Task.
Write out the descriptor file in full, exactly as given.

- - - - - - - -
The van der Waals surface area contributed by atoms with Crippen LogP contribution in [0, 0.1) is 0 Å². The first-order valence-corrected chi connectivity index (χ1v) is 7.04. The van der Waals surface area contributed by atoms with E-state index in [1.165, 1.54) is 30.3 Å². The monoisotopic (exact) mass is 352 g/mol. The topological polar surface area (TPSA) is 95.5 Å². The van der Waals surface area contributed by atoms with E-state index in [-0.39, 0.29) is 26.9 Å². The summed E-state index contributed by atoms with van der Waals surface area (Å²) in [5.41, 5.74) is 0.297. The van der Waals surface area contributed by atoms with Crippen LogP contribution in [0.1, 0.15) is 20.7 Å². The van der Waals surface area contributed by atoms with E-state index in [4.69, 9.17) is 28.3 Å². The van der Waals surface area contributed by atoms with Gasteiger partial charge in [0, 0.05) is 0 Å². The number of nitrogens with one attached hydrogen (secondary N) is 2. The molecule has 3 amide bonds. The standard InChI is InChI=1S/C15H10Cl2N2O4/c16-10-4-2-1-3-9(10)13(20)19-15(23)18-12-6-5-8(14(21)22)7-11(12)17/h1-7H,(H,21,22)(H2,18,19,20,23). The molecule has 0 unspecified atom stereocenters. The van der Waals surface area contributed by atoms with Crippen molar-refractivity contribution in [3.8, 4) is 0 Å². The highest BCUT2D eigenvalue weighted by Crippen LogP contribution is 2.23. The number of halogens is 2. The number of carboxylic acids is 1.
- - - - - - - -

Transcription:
The van der Waals surface area contributed by atoms with Crippen LogP contribution in [0, 0.1) is 0 Å². The first-order valence-corrected chi connectivity index (χ1v) is 7.04. The van der Waals surface area contributed by atoms with E-state index in [1.165, 1.54) is 30.3 Å². The monoisotopic (exact) mass is 352 g/mol. The topological polar surface area (TPSA) is 95.5 Å². The van der Waals surface area contributed by atoms with E-state index in [-0.39, 0.29) is 26.9 Å². The summed E-state index contributed by atoms with van der Waals surface area (Å²) in [5.41, 5.74) is 0.297. The van der Waals surface area contributed by atoms with Crippen LogP contribution in [0.1, 0.15) is 20.7 Å². The van der Waals surface area contributed by atoms with E-state index in [4.69, 9.17) is 28.3 Å². The van der Waals surface area contributed by atoms with Gasteiger partial charge in [0, 0.05) is 0 Å². The number of nitrogens with one attached hydrogen (secondary N) is 2. The molecule has 3 amide bonds. The standard InChI is InChI=1S/C15H10Cl2N2O4/c16-10-4-2-1-3-9(10)13(20)19-15(23)18-12-6-5-8(14(21)22)7-11(12)17/h1-7H,(H,21,22)(H2,18,19,20,23). The molecule has 0 unspecified atom stereocenters. The van der Waals surface area contributed by atoms with Crippen molar-refractivity contribution in [3.8, 4) is 0 Å². The highest BCUT2D eigenvalue weighted by Crippen LogP contribution is 2.23. The number of halogens is 2. The number of carboxylic acids is 1.